The Reason Chocolate Croissants Are So Meaningful To Giada De Laurentiis

Giada De Laurentiis may have got her big break while working as a food stylist, but many forget that the "Everyday Italian" host is a Cordon Bleu-trained chef. The co-host of "Bobby and Giada in Italy" told Total Food Service that the choice she made to attend the famed culinary school was really about committing to a career in the food industry. De Lareuntiis told the site, "When I decided to really go for it and become a chef after college, it felt like the only path to take." 

Unfortunately for De Laurentiis, not everyone was supportive. She further explained, "My family did not love the idea of me cooking for a career, so I put myself through school." De Laurentiis used the word "brutal" in describing the experience and revealed that it "absolutely threw away any notion that this would be easy. I was one of very few women in the class, and going to Cordon Bleu taught me how to prove myself by not just talking the talk — but walking the walk." It also forged a special place in her heart for chocolate croissants.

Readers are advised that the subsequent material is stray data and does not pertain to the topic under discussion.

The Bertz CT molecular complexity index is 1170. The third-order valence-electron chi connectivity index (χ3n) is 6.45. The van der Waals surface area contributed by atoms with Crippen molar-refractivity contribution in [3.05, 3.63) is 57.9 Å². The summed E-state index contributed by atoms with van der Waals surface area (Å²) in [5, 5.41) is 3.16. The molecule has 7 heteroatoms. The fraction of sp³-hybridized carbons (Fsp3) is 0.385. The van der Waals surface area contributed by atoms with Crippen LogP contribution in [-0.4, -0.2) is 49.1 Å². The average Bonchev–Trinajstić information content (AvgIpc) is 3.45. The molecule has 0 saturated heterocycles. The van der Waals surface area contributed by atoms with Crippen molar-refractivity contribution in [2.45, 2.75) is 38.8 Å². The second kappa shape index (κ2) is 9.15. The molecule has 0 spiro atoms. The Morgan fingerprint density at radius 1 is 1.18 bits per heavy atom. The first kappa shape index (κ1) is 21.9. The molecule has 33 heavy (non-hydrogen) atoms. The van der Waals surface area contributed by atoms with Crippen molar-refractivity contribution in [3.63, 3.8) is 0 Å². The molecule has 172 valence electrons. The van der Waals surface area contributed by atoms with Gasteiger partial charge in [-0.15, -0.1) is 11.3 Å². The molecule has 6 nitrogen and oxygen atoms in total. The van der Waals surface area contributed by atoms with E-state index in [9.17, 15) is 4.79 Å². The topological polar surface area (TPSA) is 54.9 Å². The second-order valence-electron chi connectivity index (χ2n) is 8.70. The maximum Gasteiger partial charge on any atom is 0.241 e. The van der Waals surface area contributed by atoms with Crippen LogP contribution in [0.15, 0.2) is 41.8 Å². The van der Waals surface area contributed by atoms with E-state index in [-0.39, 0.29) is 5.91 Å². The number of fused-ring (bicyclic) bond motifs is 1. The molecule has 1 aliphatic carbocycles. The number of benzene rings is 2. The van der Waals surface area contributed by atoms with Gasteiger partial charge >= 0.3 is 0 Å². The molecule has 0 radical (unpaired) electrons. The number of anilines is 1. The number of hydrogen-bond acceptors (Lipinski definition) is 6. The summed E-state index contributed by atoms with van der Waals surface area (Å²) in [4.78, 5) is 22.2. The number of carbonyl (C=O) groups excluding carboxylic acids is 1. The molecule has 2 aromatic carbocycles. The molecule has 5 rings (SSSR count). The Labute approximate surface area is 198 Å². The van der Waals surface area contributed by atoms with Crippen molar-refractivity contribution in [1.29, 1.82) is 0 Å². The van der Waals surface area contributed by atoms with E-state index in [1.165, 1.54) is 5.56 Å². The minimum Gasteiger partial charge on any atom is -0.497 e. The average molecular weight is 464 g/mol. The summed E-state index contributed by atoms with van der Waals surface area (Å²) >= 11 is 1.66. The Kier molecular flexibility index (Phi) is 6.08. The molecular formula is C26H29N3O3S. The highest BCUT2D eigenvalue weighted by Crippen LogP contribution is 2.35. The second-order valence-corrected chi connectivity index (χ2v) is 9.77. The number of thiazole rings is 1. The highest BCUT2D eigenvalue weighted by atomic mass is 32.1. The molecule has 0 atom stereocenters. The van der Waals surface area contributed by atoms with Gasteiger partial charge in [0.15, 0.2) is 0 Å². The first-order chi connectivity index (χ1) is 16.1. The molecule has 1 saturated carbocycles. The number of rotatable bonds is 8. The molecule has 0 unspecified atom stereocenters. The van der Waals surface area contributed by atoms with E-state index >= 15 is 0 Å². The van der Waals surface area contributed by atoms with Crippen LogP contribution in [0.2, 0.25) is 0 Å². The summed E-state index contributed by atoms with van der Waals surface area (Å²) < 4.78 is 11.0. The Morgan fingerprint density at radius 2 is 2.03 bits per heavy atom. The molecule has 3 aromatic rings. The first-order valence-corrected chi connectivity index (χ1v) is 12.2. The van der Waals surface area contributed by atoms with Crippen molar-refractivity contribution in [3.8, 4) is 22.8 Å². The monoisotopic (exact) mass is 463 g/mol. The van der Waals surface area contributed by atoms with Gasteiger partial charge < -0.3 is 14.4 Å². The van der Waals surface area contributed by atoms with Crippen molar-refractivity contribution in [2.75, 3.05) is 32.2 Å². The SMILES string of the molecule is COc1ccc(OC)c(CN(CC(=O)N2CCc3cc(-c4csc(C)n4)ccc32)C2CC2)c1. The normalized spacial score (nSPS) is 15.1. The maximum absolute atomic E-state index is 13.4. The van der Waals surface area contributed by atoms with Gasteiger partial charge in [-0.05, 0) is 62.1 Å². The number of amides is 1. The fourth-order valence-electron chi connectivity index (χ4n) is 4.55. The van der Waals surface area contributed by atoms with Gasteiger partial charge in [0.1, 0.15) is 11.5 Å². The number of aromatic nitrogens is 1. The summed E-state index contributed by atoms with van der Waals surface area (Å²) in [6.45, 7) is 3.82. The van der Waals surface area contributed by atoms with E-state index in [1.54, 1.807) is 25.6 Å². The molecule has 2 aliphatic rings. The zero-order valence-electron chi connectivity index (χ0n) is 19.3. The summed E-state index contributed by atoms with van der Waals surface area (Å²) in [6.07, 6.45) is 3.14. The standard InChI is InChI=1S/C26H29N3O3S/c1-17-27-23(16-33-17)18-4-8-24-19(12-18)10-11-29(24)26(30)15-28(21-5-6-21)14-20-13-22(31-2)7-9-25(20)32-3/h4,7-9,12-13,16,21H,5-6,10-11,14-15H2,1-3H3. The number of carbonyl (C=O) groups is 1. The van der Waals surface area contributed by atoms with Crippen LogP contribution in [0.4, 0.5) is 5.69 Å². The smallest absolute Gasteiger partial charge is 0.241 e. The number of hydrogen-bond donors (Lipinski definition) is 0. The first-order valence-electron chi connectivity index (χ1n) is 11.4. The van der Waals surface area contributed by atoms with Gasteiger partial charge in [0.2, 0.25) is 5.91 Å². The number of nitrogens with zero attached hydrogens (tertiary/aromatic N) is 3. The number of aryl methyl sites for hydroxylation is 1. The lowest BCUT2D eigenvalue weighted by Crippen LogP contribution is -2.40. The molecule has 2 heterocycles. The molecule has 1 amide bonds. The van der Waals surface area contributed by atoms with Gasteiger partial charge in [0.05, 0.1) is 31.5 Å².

Giada De Laurentiis doesn't eat the dough of her chocolate croissants

Why chocolate croissants? Learning to cook was not the only challenge Le Cordon Bleu threw De Laurentiis's way. Speaking to First We Feast, she shared, "I went to cooking school at Le Cordon Bleu in Paris, and it was a very difficult first year there." De Laurentiis did not speak French, which led to feelings of loneliness. That's when chocolate croissants became a comfort food for the chef. De Laurentiis explained in the interview that during class, they would make lots and lots of the pastries. In fact, they made so many croissants that she would take home 20 to 25 at a time. 

So what do you do with that many croissants? De Laurentiis said, "I would take it home, and after school my dinner was to lay them all out on a sheet pan and unravel all of my croissants, and pick out the bars of dark chocolate in each and every croissant. That is how I spent many a night in Paris, in my one-room apartment, and how I realized I drown my sorrows in my food." 

The Giadzy blogger didn't give up this habit when she returned to the States. She revealed, "To this day I do exactly the same thing, though these days I also peel off the top and bottom, the crispy, buttery parts. I don't care about the dough inside."